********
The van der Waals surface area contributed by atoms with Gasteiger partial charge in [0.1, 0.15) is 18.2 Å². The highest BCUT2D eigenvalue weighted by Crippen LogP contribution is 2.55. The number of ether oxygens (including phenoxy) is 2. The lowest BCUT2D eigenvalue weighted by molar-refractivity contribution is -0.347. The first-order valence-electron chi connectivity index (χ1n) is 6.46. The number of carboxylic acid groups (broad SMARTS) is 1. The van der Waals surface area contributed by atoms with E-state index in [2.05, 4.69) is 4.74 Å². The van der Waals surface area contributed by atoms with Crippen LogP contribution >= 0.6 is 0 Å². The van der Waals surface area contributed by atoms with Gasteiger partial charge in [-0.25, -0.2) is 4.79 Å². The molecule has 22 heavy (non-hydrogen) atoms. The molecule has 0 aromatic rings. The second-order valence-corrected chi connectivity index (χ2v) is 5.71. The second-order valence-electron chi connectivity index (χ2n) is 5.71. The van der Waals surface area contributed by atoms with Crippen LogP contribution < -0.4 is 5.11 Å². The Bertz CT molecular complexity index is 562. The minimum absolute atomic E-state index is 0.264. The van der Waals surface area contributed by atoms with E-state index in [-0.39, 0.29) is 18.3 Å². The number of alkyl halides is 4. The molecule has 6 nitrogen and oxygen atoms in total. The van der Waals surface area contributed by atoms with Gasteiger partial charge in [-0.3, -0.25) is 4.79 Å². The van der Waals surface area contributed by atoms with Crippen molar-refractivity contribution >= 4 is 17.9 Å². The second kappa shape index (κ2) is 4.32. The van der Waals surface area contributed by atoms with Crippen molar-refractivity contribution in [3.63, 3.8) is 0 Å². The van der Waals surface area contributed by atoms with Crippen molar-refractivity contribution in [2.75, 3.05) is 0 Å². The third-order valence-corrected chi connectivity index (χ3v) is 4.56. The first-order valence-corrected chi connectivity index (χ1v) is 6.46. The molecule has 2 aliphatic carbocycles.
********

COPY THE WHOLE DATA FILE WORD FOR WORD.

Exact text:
The van der Waals surface area contributed by atoms with Gasteiger partial charge in [0.1, 0.15) is 18.2 Å². The highest BCUT2D eigenvalue weighted by Crippen LogP contribution is 2.55. The number of ether oxygens (including phenoxy) is 2. The lowest BCUT2D eigenvalue weighted by molar-refractivity contribution is -0.347. The first-order valence-electron chi connectivity index (χ1n) is 6.46. The number of carboxylic acid groups (broad SMARTS) is 1. The van der Waals surface area contributed by atoms with E-state index in [2.05, 4.69) is 4.74 Å². The van der Waals surface area contributed by atoms with Crippen LogP contribution >= 0.6 is 0 Å². The van der Waals surface area contributed by atoms with Gasteiger partial charge in [-0.25, -0.2) is 4.79 Å². The molecule has 22 heavy (non-hydrogen) atoms. The molecule has 0 aromatic rings. The second-order valence-corrected chi connectivity index (χ2v) is 5.71. The second-order valence-electron chi connectivity index (χ2n) is 5.71. The van der Waals surface area contributed by atoms with Crippen LogP contribution < -0.4 is 5.11 Å². The Bertz CT molecular complexity index is 562. The minimum absolute atomic E-state index is 0.264. The van der Waals surface area contributed by atoms with E-state index in [-0.39, 0.29) is 18.3 Å². The number of alkyl halides is 4. The molecule has 6 nitrogen and oxygen atoms in total. The van der Waals surface area contributed by atoms with Gasteiger partial charge in [-0.3, -0.25) is 4.79 Å². The van der Waals surface area contributed by atoms with Crippen molar-refractivity contribution >= 4 is 17.9 Å². The second kappa shape index (κ2) is 4.32. The van der Waals surface area contributed by atoms with Crippen molar-refractivity contribution in [3.63, 3.8) is 0 Å². The van der Waals surface area contributed by atoms with Crippen molar-refractivity contribution in [2.75, 3.05) is 0 Å². The third-order valence-corrected chi connectivity index (χ3v) is 4.56. The first-order valence-corrected chi connectivity index (χ1v) is 6.46. The molecule has 2 aliphatic carbocycles.